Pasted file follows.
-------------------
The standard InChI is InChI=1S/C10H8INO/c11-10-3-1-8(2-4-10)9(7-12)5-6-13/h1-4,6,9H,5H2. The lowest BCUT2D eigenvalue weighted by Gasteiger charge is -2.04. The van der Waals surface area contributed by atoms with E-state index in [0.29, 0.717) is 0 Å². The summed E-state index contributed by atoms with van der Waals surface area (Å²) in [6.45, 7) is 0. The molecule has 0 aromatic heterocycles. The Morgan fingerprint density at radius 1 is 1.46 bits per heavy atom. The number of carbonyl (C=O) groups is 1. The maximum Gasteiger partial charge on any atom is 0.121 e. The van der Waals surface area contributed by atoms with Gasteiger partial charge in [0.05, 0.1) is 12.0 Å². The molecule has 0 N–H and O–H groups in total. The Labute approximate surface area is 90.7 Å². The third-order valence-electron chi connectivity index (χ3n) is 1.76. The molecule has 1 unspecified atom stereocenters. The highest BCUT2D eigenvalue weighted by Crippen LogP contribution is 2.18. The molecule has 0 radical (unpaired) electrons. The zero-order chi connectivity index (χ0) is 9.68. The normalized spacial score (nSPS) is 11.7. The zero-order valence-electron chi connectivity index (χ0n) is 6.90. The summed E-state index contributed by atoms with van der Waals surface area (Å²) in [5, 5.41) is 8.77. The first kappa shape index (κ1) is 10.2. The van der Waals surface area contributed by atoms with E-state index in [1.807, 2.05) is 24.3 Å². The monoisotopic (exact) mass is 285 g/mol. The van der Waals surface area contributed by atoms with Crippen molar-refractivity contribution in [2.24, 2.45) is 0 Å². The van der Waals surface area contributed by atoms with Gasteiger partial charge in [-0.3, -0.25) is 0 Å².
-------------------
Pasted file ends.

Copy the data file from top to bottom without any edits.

The standard InChI is InChI=1S/C10H8INO/c11-10-3-1-8(2-4-10)9(7-12)5-6-13/h1-4,6,9H,5H2. The lowest BCUT2D eigenvalue weighted by Gasteiger charge is -2.04. The van der Waals surface area contributed by atoms with E-state index in [0.29, 0.717) is 0 Å². The summed E-state index contributed by atoms with van der Waals surface area (Å²) in [6.45, 7) is 0. The molecule has 0 aromatic heterocycles. The Morgan fingerprint density at radius 1 is 1.46 bits per heavy atom. The number of carbonyl (C=O) groups is 1. The maximum Gasteiger partial charge on any atom is 0.121 e. The van der Waals surface area contributed by atoms with Gasteiger partial charge in [0.05, 0.1) is 12.0 Å². The molecule has 0 N–H and O–H groups in total. The Labute approximate surface area is 90.7 Å². The third-order valence-electron chi connectivity index (χ3n) is 1.76. The molecule has 1 unspecified atom stereocenters. The highest BCUT2D eigenvalue weighted by Crippen LogP contribution is 2.18. The molecule has 0 radical (unpaired) electrons. The zero-order chi connectivity index (χ0) is 9.68. The normalized spacial score (nSPS) is 11.7. The zero-order valence-electron chi connectivity index (χ0n) is 6.90. The summed E-state index contributed by atoms with van der Waals surface area (Å²) in [5, 5.41) is 8.77. The first kappa shape index (κ1) is 10.2. The van der Waals surface area contributed by atoms with E-state index in [1.807, 2.05) is 24.3 Å². The monoisotopic (exact) mass is 285 g/mol. The van der Waals surface area contributed by atoms with Crippen molar-refractivity contribution in [2.24, 2.45) is 0 Å². The van der Waals surface area contributed by atoms with Gasteiger partial charge in [-0.3, -0.25) is 0 Å².